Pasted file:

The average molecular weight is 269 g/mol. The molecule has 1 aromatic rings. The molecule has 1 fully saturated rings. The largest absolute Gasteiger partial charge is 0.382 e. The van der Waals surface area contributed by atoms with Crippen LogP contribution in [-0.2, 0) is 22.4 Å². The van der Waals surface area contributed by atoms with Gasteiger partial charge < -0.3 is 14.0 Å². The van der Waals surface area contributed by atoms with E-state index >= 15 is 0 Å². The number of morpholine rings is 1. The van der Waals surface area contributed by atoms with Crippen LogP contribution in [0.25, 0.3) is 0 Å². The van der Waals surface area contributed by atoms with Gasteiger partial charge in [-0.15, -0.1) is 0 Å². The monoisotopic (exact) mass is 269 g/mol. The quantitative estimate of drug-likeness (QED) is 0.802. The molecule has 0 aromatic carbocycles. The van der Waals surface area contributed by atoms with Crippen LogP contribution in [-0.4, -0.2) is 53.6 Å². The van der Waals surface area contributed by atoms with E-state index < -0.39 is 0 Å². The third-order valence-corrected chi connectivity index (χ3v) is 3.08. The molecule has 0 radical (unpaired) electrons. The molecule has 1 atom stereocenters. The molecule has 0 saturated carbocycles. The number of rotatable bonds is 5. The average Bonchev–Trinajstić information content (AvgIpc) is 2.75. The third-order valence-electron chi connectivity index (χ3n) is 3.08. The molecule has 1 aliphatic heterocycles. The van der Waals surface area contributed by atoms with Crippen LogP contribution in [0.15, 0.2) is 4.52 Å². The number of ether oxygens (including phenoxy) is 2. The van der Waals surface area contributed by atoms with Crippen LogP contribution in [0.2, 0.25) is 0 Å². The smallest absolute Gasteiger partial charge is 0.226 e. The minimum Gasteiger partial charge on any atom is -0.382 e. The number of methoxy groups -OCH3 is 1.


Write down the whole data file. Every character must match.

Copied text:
The average molecular weight is 269 g/mol. The molecule has 1 aromatic rings. The molecule has 1 fully saturated rings. The largest absolute Gasteiger partial charge is 0.382 e. The van der Waals surface area contributed by atoms with Crippen LogP contribution in [-0.2, 0) is 22.4 Å². The van der Waals surface area contributed by atoms with Gasteiger partial charge < -0.3 is 14.0 Å². The van der Waals surface area contributed by atoms with E-state index >= 15 is 0 Å². The number of morpholine rings is 1. The van der Waals surface area contributed by atoms with Crippen LogP contribution in [0.25, 0.3) is 0 Å². The van der Waals surface area contributed by atoms with Gasteiger partial charge in [-0.15, -0.1) is 0 Å². The monoisotopic (exact) mass is 269 g/mol. The quantitative estimate of drug-likeness (QED) is 0.802. The molecule has 0 aromatic carbocycles. The van der Waals surface area contributed by atoms with Crippen LogP contribution in [-0.4, -0.2) is 53.6 Å². The van der Waals surface area contributed by atoms with E-state index < -0.39 is 0 Å². The third-order valence-corrected chi connectivity index (χ3v) is 3.08. The molecule has 0 radical (unpaired) electrons. The molecule has 1 atom stereocenters. The molecule has 0 saturated carbocycles. The number of rotatable bonds is 5. The average Bonchev–Trinajstić information content (AvgIpc) is 2.75. The third-order valence-electron chi connectivity index (χ3n) is 3.08. The molecule has 1 aliphatic heterocycles. The van der Waals surface area contributed by atoms with Crippen LogP contribution in [0.15, 0.2) is 4.52 Å². The number of ether oxygens (including phenoxy) is 2. The van der Waals surface area contributed by atoms with Crippen LogP contribution in [0.2, 0.25) is 0 Å². The smallest absolute Gasteiger partial charge is 0.226 e. The minimum Gasteiger partial charge on any atom is -0.382 e. The number of methoxy groups -OCH3 is 1.